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The origins of SPECT and SPECT/CT

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Abstract

Single photon emission computed tomography (SPECT) has a long history of development since its initial demonstration by Kuhl and Edwards in 1963. Although clinical utility has been dominated by the rotating gamma camera, there have been many technological innovations with the recent popularity of organ-specific dedicated SPECT systems. The combination of SPECT and CT evolved from early transmission techniques used for attenuation correction with the initial commercial systems predating the release of PET/CT. The development and acceptance of SPECT/CT has been relatively slow with continuing debate as to what cost/performance ratio is justified. Increasingly, fully diagnostic CT is combined with SPECT so as to facilitate optimal clinical utility.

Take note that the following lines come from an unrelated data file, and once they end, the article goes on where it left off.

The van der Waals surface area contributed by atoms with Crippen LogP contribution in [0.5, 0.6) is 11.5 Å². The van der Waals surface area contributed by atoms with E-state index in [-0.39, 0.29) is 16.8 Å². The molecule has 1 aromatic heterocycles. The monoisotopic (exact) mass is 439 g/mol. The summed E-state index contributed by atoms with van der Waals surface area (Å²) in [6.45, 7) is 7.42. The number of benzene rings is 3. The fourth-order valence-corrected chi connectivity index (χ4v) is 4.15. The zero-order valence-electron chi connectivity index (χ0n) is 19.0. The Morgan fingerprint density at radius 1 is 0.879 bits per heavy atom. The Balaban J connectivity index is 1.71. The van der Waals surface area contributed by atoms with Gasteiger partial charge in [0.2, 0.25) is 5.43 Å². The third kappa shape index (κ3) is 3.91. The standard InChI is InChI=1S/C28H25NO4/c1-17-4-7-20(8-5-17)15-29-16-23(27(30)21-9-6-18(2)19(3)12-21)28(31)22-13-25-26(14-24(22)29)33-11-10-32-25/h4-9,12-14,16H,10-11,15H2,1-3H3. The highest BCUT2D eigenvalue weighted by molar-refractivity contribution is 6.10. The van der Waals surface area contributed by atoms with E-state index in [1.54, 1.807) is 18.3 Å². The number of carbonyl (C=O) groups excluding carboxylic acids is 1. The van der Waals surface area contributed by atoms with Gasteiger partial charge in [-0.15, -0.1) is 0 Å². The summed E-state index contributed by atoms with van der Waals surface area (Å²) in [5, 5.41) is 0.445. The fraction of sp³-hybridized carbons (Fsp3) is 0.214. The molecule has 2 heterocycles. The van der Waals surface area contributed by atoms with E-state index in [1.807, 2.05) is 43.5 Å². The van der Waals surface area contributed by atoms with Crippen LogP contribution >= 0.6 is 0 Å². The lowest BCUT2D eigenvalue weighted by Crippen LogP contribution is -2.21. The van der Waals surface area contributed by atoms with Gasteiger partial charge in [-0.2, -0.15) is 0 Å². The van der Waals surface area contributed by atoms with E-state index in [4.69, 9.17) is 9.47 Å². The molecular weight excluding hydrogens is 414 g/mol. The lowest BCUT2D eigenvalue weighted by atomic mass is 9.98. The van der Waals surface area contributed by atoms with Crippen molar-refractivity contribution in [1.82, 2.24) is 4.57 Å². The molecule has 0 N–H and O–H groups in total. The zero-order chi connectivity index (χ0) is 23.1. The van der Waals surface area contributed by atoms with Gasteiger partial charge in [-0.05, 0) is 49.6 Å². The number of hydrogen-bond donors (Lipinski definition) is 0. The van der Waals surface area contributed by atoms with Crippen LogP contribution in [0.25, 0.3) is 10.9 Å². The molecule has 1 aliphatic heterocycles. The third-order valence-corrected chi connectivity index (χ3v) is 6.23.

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Acknowledgments and omissions

In an overview of this type it is difficult to ensure that facts are correct and that the many people who contributed to the development are appropriately recognized. I therefore offer apologies for any omissions or errors in this article. Thanks to Angela da Silva for details on the Philips Brightview system. Thanks also to Carlo Fiorini and Paulo Busca at POLIMI, Milan, for discussion and diagrams on solid-state readout systems. UCL and UCLH are supported by the National Institute for Health Research University College London Hospitals Biomedical Research Centre.

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The author has no conflicts of interest. The Institute of Nuclear Medicine at UCL receives research support from GE Healthcare, Siemens Healthcare and Spectrum Dynamics.

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Correspondence to Brian F. Hutton.

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Hutton, B.F. The origins of SPECT and SPECT/CT. Eur J Nucl Med Mol Imaging 41 (Suppl 1), 3–16 (2014). https://doi.org/10.1007/s00259-013-2606-5

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